It’s impossible to predict whether…
London-based commodities broker Marex has…
The Lebanese Parliament voted into law on Tuesday legislation that regulates the tax regime from oil and gas operations in the country, in a milestone law for bidders in Lebanon’s first tender for offshore exploration oil blocks.
The draft law planned for a 20-percent income tax, and a stamp-duty fee fixed at the equivalent of US$3,316 (5 million Lebanese pounds), Bloomberg reports, citing the Lebanese National News Agency (NNA).
After passing key legislation to advance its stalled oil and gas licensing tenders, Lebanon opened in January five offshore blocks up for bidding, relaunching the first licensing round only after three years of political impasse.
Earlier in January, the new Lebanese government adopted two landmark decrees to define oil and gas exploration blocks, paving the way to tendering offshore reserves in Lebanon’s portion of the prolific Levant Basin in the Mediterranean.
Earlier this month, Lebanon extended the deadline for submission of applications from September 15 to October 12, the Lebanese Petroleum Administration said.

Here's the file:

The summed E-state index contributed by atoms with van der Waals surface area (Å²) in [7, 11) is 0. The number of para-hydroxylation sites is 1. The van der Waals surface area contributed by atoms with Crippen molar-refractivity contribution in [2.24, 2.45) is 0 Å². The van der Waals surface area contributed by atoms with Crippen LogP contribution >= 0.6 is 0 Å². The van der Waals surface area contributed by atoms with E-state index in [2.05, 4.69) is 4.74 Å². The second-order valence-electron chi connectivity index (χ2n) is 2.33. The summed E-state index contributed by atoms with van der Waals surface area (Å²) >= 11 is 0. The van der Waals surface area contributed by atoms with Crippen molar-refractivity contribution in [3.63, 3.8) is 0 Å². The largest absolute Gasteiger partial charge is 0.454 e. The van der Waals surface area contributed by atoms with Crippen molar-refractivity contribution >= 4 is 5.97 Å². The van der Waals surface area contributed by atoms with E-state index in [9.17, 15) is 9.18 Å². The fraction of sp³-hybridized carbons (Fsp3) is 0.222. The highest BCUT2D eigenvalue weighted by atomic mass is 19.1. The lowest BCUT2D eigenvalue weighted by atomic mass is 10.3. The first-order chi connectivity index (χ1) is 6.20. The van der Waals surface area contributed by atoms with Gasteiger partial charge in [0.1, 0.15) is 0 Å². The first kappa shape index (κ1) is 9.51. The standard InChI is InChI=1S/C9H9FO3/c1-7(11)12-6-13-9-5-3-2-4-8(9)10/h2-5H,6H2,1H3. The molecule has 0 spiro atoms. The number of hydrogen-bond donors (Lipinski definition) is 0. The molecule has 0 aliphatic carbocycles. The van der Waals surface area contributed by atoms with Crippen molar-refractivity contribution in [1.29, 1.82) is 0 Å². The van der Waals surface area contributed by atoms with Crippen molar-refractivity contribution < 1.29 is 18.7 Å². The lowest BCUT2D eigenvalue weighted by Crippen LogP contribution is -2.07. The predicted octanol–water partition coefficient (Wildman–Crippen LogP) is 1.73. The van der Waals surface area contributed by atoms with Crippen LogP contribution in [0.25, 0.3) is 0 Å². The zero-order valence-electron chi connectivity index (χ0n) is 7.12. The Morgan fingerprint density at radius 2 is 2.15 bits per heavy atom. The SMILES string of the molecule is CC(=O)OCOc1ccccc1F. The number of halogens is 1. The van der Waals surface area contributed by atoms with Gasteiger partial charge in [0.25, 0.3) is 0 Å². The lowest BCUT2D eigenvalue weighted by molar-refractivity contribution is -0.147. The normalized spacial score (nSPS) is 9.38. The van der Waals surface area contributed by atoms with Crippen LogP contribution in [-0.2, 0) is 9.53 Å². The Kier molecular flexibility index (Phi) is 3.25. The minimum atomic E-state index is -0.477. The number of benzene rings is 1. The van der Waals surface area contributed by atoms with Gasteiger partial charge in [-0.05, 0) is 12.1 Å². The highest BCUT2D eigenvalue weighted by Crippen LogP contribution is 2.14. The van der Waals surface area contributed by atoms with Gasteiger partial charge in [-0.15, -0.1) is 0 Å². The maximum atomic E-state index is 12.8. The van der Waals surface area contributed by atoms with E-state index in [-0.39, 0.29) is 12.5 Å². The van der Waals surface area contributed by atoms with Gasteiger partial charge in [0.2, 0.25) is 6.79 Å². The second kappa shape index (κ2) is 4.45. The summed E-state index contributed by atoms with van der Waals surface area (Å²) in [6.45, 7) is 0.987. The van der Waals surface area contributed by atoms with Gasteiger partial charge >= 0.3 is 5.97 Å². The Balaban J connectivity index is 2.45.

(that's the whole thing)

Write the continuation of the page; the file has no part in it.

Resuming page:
Before the bidding hit a snag in 2013, a total of 12 companies had pre-qualified as operators in the first offshore licensing round, including majors such as Chevron, Eni, ExxonMobil, Petrobras, Shell, Statoil, and Total. Twelve applicants were prequalified as right-holders operators and 34 as right-holders non-operators.
In the upcoming re-opened prequalification round, international oil and gas companies are invited to participate in the prequalification round as potential operators or non-operators.
“Companies that have been already pre-qualified do not need to participate in the new prequalification round as they are eligible to participate in the bid round as long as they still meet the prequalification criteria,” the Lebanese Petroleum Administration says.
Lebanon—which shares the Levant Basin with Israel, Cyprus, and Syria—has been far behind Israel and Cyprus in exploring and developing its share of resources due to political impasse over the past few years, a dispute with Israel over Lebanon’s southern maritime border, and the lack of the legislation dividing its waters into exploration blocks.
By Tsvetana Paraskova for Oilprice.com
More Top Reads From Oilprice.com:
Tsvetana is a writer for Oilprice.com with over a decade of experience writing for news outlets such as iNVEZZ and SeeNews.